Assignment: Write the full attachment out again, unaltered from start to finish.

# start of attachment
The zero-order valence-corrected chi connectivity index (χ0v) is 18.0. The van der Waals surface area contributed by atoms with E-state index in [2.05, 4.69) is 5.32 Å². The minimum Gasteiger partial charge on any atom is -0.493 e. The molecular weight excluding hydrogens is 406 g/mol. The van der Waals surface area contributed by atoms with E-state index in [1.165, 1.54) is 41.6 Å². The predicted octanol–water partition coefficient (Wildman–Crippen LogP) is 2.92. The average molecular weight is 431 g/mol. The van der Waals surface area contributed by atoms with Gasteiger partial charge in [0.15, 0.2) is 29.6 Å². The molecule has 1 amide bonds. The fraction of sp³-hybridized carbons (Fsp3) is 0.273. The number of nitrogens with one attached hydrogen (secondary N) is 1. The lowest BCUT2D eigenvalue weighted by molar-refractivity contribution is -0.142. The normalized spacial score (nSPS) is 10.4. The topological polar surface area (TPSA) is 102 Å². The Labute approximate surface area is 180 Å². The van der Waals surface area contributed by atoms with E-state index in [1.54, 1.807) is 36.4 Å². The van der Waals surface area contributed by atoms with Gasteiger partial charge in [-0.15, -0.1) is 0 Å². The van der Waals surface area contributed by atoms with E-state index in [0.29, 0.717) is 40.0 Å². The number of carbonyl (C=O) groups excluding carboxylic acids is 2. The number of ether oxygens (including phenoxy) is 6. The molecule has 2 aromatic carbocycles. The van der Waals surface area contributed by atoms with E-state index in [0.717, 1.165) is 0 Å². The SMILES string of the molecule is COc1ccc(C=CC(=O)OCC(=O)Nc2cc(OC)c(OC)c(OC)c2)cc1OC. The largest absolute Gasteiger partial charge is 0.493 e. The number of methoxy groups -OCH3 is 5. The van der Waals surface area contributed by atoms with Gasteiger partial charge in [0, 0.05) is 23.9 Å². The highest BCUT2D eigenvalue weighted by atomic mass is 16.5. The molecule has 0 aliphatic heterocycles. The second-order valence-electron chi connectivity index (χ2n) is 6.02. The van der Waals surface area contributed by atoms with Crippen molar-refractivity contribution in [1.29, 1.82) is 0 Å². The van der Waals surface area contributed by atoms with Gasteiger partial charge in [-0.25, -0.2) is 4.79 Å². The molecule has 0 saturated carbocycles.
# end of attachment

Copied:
The zero-order valence-corrected chi connectivity index (χ0v) is 18.0. The van der Waals surface area contributed by atoms with E-state index in [2.05, 4.69) is 5.32 Å². The minimum Gasteiger partial charge on any atom is -0.493 e. The molecular weight excluding hydrogens is 406 g/mol. The van der Waals surface area contributed by atoms with E-state index in [1.165, 1.54) is 41.6 Å². The predicted octanol–water partition coefficient (Wildman–Crippen LogP) is 2.92. The average molecular weight is 431 g/mol. The van der Waals surface area contributed by atoms with Gasteiger partial charge in [0.15, 0.2) is 29.6 Å². The molecule has 1 amide bonds. The fraction of sp³-hybridized carbons (Fsp3) is 0.273. The number of nitrogens with one attached hydrogen (secondary N) is 1. The lowest BCUT2D eigenvalue weighted by molar-refractivity contribution is -0.142. The normalized spacial score (nSPS) is 10.4. The topological polar surface area (TPSA) is 102 Å². The Labute approximate surface area is 180 Å². The van der Waals surface area contributed by atoms with E-state index in [1.54, 1.807) is 36.4 Å². The van der Waals surface area contributed by atoms with Gasteiger partial charge in [-0.15, -0.1) is 0 Å². The van der Waals surface area contributed by atoms with E-state index in [0.29, 0.717) is 40.0 Å². The number of carbonyl (C=O) groups excluding carboxylic acids is 2. The number of ether oxygens (including phenoxy) is 6. The molecule has 2 aromatic carbocycles. The van der Waals surface area contributed by atoms with E-state index in [0.717, 1.165) is 0 Å². The SMILES string of the molecule is COc1ccc(C=CC(=O)OCC(=O)Nc2cc(OC)c(OC)c(OC)c2)cc1OC. The largest absolute Gasteiger partial charge is 0.493 e. The number of methoxy groups -OCH3 is 5. The van der Waals surface area contributed by atoms with Gasteiger partial charge in [0, 0.05) is 23.9 Å². The highest BCUT2D eigenvalue weighted by atomic mass is 16.5. The molecule has 0 aliphatic heterocycles. The second-order valence-electron chi connectivity index (χ2n) is 6.02. The van der Waals surface area contributed by atoms with Crippen molar-refractivity contribution in [1.29, 1.82) is 0 Å². The van der Waals surface area contributed by atoms with Gasteiger partial charge in [-0.25, -0.2) is 4.79 Å². The molecule has 0 saturated carbocycles.